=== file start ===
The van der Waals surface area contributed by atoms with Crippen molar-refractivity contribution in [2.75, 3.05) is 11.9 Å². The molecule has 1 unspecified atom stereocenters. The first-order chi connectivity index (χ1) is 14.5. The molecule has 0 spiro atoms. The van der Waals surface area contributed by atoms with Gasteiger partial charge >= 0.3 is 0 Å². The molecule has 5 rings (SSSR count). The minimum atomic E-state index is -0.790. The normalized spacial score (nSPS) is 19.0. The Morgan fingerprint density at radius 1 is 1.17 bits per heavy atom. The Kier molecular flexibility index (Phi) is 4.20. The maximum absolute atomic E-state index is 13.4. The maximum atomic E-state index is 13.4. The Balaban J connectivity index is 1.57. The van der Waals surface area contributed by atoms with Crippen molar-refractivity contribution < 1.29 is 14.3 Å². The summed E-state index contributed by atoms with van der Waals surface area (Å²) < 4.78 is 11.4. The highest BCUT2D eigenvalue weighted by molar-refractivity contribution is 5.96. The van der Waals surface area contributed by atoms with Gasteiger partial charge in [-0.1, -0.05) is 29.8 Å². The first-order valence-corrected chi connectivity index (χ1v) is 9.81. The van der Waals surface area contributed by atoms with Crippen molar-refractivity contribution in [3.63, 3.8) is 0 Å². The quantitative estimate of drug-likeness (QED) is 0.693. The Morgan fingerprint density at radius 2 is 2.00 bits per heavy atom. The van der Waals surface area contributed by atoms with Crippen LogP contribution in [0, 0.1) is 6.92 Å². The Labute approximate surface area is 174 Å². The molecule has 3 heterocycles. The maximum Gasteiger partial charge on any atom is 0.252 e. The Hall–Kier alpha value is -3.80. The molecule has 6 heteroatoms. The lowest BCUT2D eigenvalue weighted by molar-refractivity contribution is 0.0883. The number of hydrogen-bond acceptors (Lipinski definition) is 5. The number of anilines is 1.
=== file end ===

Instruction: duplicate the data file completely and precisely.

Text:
The van der Waals surface area contributed by atoms with Crippen molar-refractivity contribution in [2.75, 3.05) is 11.9 Å². The molecule has 1 unspecified atom stereocenters. The first-order chi connectivity index (χ1) is 14.5. The molecule has 0 spiro atoms. The van der Waals surface area contributed by atoms with Gasteiger partial charge >= 0.3 is 0 Å². The molecule has 5 rings (SSSR count). The minimum atomic E-state index is -0.790. The normalized spacial score (nSPS) is 19.0. The Morgan fingerprint density at radius 1 is 1.17 bits per heavy atom. The Kier molecular flexibility index (Phi) is 4.20. The maximum absolute atomic E-state index is 13.4. The maximum atomic E-state index is 13.4. The Balaban J connectivity index is 1.57. The van der Waals surface area contributed by atoms with Crippen molar-refractivity contribution < 1.29 is 14.3 Å². The summed E-state index contributed by atoms with van der Waals surface area (Å²) < 4.78 is 11.4. The highest BCUT2D eigenvalue weighted by molar-refractivity contribution is 5.96. The van der Waals surface area contributed by atoms with Gasteiger partial charge in [-0.1, -0.05) is 29.8 Å². The first-order valence-corrected chi connectivity index (χ1v) is 9.81. The van der Waals surface area contributed by atoms with Crippen molar-refractivity contribution in [3.63, 3.8) is 0 Å². The quantitative estimate of drug-likeness (QED) is 0.693. The Morgan fingerprint density at radius 2 is 2.00 bits per heavy atom. The van der Waals surface area contributed by atoms with Crippen LogP contribution in [0, 0.1) is 6.92 Å². The Labute approximate surface area is 174 Å². The molecule has 3 heterocycles. The maximum Gasteiger partial charge on any atom is 0.252 e. The Hall–Kier alpha value is -3.80. The molecule has 6 heteroatoms. The lowest BCUT2D eigenvalue weighted by molar-refractivity contribution is 0.0883. The number of hydrogen-bond acceptors (Lipinski definition) is 5. The number of anilines is 1.